To launch National Inhalants and Poisons Awareness Week, the National Inhalant Prevention Coalition, with support from the U.S. Department of Health and Human Services’ Substance Abuse and Mental Health Services Administration (SAMHSA), held a press conference to focus on inhalant use and efforts by the medical profession to educate physicians. The widely-attended event brought together media, federal agencies, and those personally affected to bring attention this important issue.
Pamela Hyde, SAMHSA Administrator, spoke poignantly about the recent upticks in drug use as a recent study showed a regression in adolescent attitudes about drug use. This trend, which is a harbinger of future drug use, is magnified when discussing inhalant abuse because many teens don’t think it is a ‘real’ drug. According to the National Institute on Drug Abuse, attitudes about drug abuse were have tumbled to 58% from 75% in earlier surveys.
Ms. Hyde noted that inhalant accessibility and ignorance about side effects contribute to the problem. Among 12-year olds nationwide inhalants are the drug of choice. Currently, alcohol is the only substance with higher user rates than inhalants.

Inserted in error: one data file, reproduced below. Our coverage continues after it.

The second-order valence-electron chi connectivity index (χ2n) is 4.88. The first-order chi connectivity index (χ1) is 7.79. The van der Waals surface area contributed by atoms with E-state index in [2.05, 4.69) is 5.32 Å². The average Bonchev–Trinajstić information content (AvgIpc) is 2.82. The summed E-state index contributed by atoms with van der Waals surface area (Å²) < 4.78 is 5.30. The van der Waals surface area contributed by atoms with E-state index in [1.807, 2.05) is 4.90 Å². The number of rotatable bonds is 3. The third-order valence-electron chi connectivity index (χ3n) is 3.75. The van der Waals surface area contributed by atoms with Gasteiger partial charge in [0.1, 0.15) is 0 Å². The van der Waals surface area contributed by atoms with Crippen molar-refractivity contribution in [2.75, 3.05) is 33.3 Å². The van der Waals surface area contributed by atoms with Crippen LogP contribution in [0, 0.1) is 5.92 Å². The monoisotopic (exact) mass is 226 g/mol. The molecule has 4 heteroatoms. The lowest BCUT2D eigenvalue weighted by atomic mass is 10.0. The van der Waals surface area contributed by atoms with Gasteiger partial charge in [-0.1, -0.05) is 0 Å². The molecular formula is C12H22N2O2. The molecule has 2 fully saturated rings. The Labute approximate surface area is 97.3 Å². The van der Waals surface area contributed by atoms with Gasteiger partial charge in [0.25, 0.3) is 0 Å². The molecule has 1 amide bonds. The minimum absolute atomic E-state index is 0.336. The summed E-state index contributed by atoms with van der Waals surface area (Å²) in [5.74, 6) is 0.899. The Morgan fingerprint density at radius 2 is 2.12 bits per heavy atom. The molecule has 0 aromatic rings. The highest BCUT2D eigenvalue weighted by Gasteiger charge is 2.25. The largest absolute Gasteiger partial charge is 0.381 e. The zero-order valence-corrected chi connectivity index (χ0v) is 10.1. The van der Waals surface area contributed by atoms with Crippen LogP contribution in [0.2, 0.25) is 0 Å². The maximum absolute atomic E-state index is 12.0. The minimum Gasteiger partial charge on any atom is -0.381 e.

Dr. Jennifer Caudle, of the American Osteopathic Association, intimated inhalant abuse is affecting the medical community as medical professionals have access to commonly abused gases, such as nitrous oxide. Additionally, there is little formal training about recognizing inhalant abuse allowing cases to go undiagnosed. In response, Dr. Caudle and the AOA are helping to create a support system and dialogue among medical practitioners to illuminate that areas need improvement.
The last two speakers shared personal accounts of how inhalant abuse affected their lives. Ashley, 17, and Kevin, a parent who lost his daughter to inhalants, offered poignant and intertwined reflections. The two are now learning how to live new lives of recovery and loss respectively.
We would especially like to thank Harvey Weiss, Executive Director of NIPC for organizing this annual event as it is emblematic of his steadfast efforts to combat inhalant abuse.